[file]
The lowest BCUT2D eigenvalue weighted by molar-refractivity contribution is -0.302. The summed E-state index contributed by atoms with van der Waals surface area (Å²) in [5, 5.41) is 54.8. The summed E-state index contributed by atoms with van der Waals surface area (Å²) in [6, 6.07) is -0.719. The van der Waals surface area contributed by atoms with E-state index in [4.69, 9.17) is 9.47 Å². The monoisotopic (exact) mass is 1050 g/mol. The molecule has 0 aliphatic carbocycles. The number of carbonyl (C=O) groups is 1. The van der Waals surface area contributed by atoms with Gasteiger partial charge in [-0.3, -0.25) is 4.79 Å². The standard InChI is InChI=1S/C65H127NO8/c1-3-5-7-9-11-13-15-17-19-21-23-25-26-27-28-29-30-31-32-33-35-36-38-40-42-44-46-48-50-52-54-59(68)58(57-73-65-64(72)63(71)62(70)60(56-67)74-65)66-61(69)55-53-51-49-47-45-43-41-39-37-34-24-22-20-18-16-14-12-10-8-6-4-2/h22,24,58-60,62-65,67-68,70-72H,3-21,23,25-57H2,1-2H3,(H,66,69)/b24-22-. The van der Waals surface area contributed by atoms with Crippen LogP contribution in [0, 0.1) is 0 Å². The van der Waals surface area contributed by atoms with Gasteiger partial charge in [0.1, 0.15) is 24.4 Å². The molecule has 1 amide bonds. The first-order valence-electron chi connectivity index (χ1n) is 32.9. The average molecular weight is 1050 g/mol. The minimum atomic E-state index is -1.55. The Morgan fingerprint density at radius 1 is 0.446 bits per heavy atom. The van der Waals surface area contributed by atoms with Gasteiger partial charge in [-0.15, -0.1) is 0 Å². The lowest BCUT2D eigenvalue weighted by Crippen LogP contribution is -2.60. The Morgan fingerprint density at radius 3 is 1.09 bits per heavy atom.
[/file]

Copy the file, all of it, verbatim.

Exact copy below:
The lowest BCUT2D eigenvalue weighted by molar-refractivity contribution is -0.302. The summed E-state index contributed by atoms with van der Waals surface area (Å²) in [5, 5.41) is 54.8. The summed E-state index contributed by atoms with van der Waals surface area (Å²) in [6, 6.07) is -0.719. The van der Waals surface area contributed by atoms with E-state index in [4.69, 9.17) is 9.47 Å². The monoisotopic (exact) mass is 1050 g/mol. The molecule has 0 aliphatic carbocycles. The number of carbonyl (C=O) groups is 1. The van der Waals surface area contributed by atoms with Gasteiger partial charge in [-0.3, -0.25) is 4.79 Å². The standard InChI is InChI=1S/C65H127NO8/c1-3-5-7-9-11-13-15-17-19-21-23-25-26-27-28-29-30-31-32-33-35-36-38-40-42-44-46-48-50-52-54-59(68)58(57-73-65-64(72)63(71)62(70)60(56-67)74-65)66-61(69)55-53-51-49-47-45-43-41-39-37-34-24-22-20-18-16-14-12-10-8-6-4-2/h22,24,58-60,62-65,67-68,70-72H,3-21,23,25-57H2,1-2H3,(H,66,69)/b24-22-. The van der Waals surface area contributed by atoms with Crippen LogP contribution in [0, 0.1) is 0 Å². The van der Waals surface area contributed by atoms with Gasteiger partial charge in [0.1, 0.15) is 24.4 Å². The molecule has 1 amide bonds. The first-order valence-electron chi connectivity index (χ1n) is 32.9. The average molecular weight is 1050 g/mol. The minimum atomic E-state index is -1.55. The Morgan fingerprint density at radius 1 is 0.446 bits per heavy atom. The van der Waals surface area contributed by atoms with Gasteiger partial charge in [-0.15, -0.1) is 0 Å². The lowest BCUT2D eigenvalue weighted by Crippen LogP contribution is -2.60. The Morgan fingerprint density at radius 3 is 1.09 bits per heavy atom.